Battle of Albert
Battle of Albert
Roll call of the 1st Battalion, Lancashire Fusiliers, on the afternoon of 1 July 1916, following their assault on Beaumont Hamel during the opening day of the Battle of the Somme.
The documents record the testimonies of 500 British veterans of one of the First World War's key and most costly battles, the majority of which have never been seen before.
The accounts were collected by Martin Middlebrook as research for his book The First Day on the Somme, following an appeal for reports of the day's events in more than 90 local and national newspapers. The stories Middlebrook, a poultry farmer and former Second Lieutenant in the Royal Army Service Corps, gathered for his book, record not only the terrible wounds suffered by men on both sides but also the experiences of the battle that would linger with them for the rest of their lives.
Charles Bartram, a Lance Corporal in a trench mortar battery, remembered the last conversation with his officer before the assault on the German lines.
'He handed me a torch and said if I got through I was to take it home as a souvenir, I took it home and have still got it,' Charles wrote. 'My officer then had another look over the top, it was his last, an explosive bullet blew half his head off'.
Charles and his fellow soldiers made their way back to the reserve trenches later that day, going 'most of the time on our hands and knees over dead and dying, from that moment on all my religion died. After that journey all my teaching and belief in God had left me – never to return.'
Private George Richard Stephen Mayne of the Royal Fusiliers was 19 years old when he went over the top. His account, which he recalled 'as crystal clear as if it were but yesterday', describes the day as 'misty and I could not see far ahead, but above me I could feel the hot sun. The ground underneath my feet was like powder… my state of mind was of bewilderment and I felt woolly headed and it seemed as if I were on my own.'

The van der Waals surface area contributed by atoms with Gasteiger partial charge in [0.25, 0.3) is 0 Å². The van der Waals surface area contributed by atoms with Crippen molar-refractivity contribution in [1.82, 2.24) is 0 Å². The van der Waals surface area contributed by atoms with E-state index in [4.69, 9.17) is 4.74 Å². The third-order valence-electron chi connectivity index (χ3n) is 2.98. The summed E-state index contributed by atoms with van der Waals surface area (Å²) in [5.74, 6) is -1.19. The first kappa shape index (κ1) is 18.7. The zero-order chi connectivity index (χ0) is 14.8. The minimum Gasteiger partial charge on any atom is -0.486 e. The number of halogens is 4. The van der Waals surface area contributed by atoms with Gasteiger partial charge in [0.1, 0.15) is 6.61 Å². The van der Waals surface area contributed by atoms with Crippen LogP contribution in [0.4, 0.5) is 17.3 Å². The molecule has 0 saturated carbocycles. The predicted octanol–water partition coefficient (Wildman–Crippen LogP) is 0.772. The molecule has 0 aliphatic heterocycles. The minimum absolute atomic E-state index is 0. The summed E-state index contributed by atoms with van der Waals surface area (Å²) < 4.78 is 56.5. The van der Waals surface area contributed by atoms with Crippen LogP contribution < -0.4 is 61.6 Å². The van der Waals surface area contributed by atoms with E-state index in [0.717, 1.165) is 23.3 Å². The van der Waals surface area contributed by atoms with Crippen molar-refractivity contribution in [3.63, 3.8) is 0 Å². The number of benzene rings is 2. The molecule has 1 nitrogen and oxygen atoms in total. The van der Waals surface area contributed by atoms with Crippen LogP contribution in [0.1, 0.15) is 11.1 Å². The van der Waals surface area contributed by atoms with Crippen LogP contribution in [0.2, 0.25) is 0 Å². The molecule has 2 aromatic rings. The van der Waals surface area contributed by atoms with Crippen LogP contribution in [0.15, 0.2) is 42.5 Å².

George's statement records that he managed to get across no man's land unscathed and into the German second line trench where he came across a wounded soldier. 'I saw his putty coloured face which convinced me he was mortally wounded. This German, lying, brought up an arm and actually saluted me,' he wrote. 'All fear of him had gone from me, and all fear of me had gone from him. I understood no German language then, but the poor chap kept muttering two words, 'wasser, wasser' and ‘mutter, mutter’. It took me a minute or so to realise he wanted a drink of water. The second word I could not have cottoned on to. I am glad to this day that I gave him a drink from my precious water’.
Anthony Richards, Head of Documents and Sound at IWM says that 'These papers were one of the first attempts made by an academic to crowd source information from the men who had lived through the first day of the Battle of the Somme. 'They reveal the acts and the regrets of the men who proceeded over the top on 1 July 1916 in their own words, offering an unprecedented account of what went on in the minds of those at the front line.'